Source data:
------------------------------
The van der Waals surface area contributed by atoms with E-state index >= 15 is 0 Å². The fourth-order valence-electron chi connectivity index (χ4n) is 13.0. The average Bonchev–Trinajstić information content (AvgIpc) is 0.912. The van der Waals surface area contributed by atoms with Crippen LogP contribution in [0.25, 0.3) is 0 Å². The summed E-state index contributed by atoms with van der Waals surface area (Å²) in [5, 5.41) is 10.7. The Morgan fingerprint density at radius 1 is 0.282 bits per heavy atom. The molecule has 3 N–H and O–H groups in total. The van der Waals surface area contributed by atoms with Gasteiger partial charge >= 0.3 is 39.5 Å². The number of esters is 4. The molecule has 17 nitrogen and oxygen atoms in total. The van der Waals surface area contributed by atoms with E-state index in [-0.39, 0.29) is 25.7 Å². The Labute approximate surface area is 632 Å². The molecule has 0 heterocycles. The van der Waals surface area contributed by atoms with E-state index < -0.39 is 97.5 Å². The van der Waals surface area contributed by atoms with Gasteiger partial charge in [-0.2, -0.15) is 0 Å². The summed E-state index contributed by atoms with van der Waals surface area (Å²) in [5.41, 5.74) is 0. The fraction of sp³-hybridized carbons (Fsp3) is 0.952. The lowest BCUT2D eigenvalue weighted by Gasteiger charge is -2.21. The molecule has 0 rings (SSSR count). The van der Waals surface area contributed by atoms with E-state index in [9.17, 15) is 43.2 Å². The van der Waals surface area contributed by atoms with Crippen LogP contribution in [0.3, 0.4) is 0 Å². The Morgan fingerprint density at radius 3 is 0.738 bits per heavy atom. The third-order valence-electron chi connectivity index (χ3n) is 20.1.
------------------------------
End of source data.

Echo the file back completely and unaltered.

The van der Waals surface area contributed by atoms with E-state index >= 15 is 0 Å². The fourth-order valence-electron chi connectivity index (χ4n) is 13.0. The average Bonchev–Trinajstić information content (AvgIpc) is 0.912. The van der Waals surface area contributed by atoms with Crippen LogP contribution in [0.25, 0.3) is 0 Å². The summed E-state index contributed by atoms with van der Waals surface area (Å²) in [5, 5.41) is 10.7. The Morgan fingerprint density at radius 1 is 0.282 bits per heavy atom. The molecule has 3 N–H and O–H groups in total. The van der Waals surface area contributed by atoms with Gasteiger partial charge >= 0.3 is 39.5 Å². The number of esters is 4. The molecule has 17 nitrogen and oxygen atoms in total. The van der Waals surface area contributed by atoms with E-state index in [-0.39, 0.29) is 25.7 Å². The Labute approximate surface area is 632 Å². The molecule has 0 heterocycles. The van der Waals surface area contributed by atoms with E-state index < -0.39 is 97.5 Å². The van der Waals surface area contributed by atoms with Gasteiger partial charge in [-0.2, -0.15) is 0 Å². The summed E-state index contributed by atoms with van der Waals surface area (Å²) in [5.41, 5.74) is 0. The fraction of sp³-hybridized carbons (Fsp3) is 0.952. The lowest BCUT2D eigenvalue weighted by Gasteiger charge is -2.21. The molecule has 0 rings (SSSR count). The van der Waals surface area contributed by atoms with E-state index in [9.17, 15) is 43.2 Å². The van der Waals surface area contributed by atoms with Crippen LogP contribution in [0.3, 0.4) is 0 Å². The Morgan fingerprint density at radius 3 is 0.738 bits per heavy atom. The third-order valence-electron chi connectivity index (χ3n) is 20.1.